The Telegram
  • Herkimer Co. opposes early voting proposal

  • The Herkimer County Legislature Wednesday evening voted to oppose state legislation that would allow for early voting in New York.

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  • The Herkimer County Legislature Wednesday evening voted to oppose state legislation that would allow for early voting in New York.
    Voting 14-2, with one legislator absent, the legislature adopted a resolution in opposition to the passage of state legislation that would require counties to staff five centralized polling places 14 days before a general election and seven days before a primary.
    Legislators Gary Hartman and Helen Rose cast the no votes.
    “I would be in favor of early voting as long as it does not cost the counties any money,” said Rose, D – Herkimer. “If the state were to require counties to implement early voting, or if it were to allow counties to opt-in to early voting on their own, then the state should fully fund the cost associated with the practice.”
    Legislator Leonard Hendrix, R – Ilion, said if the state were to adopt the legislation it would likely result in another unfunded mandate for counties.
    “I have no faith in the state stepping up and paying for the cost of this,” he said.
    Legislator Patrick Russell, R – Old Forge, said the legislation would result in new costs.
    “The board of elections would be required to follow the same polling place protocols that are observed on Election Day on each of the early voting days,” he said. “There will be substantial costs associated with staffing the early voting locations.”
    Board of Elections Commissioner Kathleen Farber estimated the cost to the county would likely be $50,000 for a primary election and $200,000 for a general election.
    The bills in the state Senate and Assembly are intended to help increase voter turnout.
    “The additional time will not encourage more people to vote,” said Legislator Fred Shaw, R – Little Falls. “All this legislation does is take an inalienable right and make it a convenience. People don’t mind standing in line when a new cell phone comes out, and they shouldn’t mind having to stand in line to vote. The wait isn’t that long.”
    Legislator Bruce Weakley, R – Poland, said the state already has an early voting system.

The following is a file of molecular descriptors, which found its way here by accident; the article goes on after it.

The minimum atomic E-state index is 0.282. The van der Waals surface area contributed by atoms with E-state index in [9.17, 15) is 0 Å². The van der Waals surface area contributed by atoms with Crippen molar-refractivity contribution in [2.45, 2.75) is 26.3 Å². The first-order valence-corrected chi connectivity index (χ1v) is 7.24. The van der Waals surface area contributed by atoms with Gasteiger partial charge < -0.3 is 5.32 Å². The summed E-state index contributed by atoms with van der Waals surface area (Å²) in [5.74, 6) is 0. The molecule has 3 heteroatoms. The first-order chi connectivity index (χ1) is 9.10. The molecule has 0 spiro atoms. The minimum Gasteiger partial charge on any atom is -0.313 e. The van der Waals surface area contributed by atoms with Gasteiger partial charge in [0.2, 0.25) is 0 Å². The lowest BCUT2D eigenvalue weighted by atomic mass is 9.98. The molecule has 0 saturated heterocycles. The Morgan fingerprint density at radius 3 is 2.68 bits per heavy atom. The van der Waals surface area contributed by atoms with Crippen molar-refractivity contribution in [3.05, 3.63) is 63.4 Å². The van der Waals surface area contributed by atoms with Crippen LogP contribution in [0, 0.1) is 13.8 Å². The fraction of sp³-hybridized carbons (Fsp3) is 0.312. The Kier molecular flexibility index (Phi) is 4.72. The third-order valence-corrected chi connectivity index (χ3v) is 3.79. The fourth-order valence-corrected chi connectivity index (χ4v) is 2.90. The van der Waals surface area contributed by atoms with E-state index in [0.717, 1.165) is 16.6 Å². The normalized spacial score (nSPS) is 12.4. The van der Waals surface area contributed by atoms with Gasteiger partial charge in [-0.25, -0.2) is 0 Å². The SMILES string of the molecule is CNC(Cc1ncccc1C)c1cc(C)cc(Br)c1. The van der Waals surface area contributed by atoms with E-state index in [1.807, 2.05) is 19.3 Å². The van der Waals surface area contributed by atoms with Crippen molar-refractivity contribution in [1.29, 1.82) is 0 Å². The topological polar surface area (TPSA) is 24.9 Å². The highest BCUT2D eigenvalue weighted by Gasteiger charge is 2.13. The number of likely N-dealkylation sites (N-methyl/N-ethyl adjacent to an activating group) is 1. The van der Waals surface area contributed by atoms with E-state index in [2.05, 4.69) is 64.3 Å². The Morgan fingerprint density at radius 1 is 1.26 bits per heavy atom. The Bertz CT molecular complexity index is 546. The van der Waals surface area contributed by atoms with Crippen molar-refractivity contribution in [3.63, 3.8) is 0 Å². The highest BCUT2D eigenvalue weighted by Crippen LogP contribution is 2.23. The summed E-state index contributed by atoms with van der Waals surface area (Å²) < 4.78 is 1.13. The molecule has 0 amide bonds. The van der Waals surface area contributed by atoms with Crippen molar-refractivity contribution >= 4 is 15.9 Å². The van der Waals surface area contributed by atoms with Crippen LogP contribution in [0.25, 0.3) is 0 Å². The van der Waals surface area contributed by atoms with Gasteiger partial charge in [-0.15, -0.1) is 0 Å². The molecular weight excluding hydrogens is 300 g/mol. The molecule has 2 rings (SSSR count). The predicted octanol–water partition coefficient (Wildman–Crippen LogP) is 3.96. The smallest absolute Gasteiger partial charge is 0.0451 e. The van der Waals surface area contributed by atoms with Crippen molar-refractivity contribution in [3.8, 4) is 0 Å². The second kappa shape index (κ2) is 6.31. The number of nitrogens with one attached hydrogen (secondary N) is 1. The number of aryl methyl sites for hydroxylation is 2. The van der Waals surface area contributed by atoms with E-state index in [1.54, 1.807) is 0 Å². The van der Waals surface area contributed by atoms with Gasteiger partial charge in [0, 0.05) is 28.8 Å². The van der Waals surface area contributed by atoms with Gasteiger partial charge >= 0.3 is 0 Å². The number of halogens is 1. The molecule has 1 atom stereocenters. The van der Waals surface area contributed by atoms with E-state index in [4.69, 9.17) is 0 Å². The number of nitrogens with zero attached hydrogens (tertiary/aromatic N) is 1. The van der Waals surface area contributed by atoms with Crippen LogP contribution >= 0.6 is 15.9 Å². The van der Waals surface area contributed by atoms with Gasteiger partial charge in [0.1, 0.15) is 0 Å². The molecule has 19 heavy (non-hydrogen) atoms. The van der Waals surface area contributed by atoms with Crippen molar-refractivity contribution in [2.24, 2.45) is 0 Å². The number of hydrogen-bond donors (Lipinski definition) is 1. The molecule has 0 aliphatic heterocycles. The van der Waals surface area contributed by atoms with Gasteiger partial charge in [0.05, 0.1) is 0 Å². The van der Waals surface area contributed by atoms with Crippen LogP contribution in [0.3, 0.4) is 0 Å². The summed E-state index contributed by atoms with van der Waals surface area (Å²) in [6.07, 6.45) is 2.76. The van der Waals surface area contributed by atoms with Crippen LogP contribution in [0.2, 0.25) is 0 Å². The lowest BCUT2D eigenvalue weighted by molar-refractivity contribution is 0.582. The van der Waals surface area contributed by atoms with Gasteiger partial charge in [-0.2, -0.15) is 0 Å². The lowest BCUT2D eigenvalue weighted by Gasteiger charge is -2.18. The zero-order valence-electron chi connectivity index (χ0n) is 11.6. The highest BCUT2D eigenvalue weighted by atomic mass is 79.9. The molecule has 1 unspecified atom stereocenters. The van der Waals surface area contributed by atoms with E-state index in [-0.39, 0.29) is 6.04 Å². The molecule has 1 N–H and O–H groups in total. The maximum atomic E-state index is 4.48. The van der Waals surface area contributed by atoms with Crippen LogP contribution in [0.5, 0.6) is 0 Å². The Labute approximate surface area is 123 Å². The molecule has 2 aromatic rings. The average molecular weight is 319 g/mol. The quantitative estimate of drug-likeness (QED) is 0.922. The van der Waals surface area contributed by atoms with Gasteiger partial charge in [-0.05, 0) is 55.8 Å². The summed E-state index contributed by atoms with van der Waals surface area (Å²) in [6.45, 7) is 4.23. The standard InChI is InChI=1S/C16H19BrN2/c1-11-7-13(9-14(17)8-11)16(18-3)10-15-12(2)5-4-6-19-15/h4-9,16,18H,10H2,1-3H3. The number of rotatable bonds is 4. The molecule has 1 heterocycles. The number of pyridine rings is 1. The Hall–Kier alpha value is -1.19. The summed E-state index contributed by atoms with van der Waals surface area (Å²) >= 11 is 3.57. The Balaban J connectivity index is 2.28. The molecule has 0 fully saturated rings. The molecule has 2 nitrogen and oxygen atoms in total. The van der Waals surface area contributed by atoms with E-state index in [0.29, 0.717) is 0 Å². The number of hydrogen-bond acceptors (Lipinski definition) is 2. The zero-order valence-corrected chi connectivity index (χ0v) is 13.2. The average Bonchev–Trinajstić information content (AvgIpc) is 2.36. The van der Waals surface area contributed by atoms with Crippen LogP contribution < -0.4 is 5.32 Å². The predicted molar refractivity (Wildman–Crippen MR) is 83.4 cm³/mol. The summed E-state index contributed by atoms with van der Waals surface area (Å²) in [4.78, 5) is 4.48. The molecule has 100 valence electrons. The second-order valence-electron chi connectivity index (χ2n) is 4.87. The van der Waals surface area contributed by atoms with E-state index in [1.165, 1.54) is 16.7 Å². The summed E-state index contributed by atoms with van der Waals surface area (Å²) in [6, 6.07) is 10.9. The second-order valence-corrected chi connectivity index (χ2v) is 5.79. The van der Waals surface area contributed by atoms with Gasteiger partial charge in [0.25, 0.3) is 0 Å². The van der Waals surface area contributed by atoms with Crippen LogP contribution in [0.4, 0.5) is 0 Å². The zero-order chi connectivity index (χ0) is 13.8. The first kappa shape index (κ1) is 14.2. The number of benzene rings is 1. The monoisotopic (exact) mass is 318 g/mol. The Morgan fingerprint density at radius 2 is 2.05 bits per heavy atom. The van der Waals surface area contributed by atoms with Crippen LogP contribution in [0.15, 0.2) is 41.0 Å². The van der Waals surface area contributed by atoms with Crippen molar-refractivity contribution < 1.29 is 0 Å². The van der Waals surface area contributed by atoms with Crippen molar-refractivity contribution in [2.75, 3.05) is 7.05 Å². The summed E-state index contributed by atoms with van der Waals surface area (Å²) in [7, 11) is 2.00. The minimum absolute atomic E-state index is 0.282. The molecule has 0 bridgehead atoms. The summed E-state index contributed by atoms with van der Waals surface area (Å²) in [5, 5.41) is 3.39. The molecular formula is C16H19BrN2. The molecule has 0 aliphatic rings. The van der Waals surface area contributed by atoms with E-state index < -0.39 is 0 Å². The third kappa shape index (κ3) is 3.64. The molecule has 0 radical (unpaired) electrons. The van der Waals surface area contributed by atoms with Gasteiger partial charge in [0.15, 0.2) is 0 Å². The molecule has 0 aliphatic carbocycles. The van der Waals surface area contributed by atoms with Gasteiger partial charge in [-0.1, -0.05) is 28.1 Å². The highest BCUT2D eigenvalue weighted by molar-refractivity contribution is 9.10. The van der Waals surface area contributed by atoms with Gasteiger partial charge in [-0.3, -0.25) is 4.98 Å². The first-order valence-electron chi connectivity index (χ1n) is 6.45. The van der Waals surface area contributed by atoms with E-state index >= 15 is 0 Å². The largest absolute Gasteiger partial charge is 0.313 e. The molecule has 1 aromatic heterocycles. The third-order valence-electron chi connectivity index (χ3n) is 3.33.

“Absentee ballots are a form of early voting,” he said.
    Hartman, D – Herkimer, said the legislation supports the concept.
    “Sending out paper ballots early for anyone that requests them is early voting,” he said. “The county’s resolution opposes all early voting.”
    In other business Wednesday evening, the legislature unanimously voted to authorize a settlement agreement with Bassett Healthcare Network’s At Home Care, which will pay the remaining $150,000 it owes for the county’s certified home health agency and long-term care agency operating certificate. The county initially received a $50,000 deposit from the agency toward the certificate’s $200,000 purchase price.
    Rose said she was amazed At Home Care is willing to pay the remainder of what it owes, considering the certificate is “worthless” due to a change in regulations.
    Page 2 of 2 - “For whatever the reason, they chose to honor this, and I tip my hat to them,” she said.
    The legislature approved a resolution to close its certified home health and long-term care agencies in late 2012. In March 2011, At Home Care purchased the certificate to provide home health and long-term care services, resulting in a $480,000 savings for the county.
    At Home Care Chief Executive Officer Laurie Neander previously said Bassett decided it no longer was worth pursuing the certificate to provide services when the company already had its own, adding many patients had been absorbed into existing programs.
    The county ended its home health and long-care programs in February.
    Contributing: More Content Now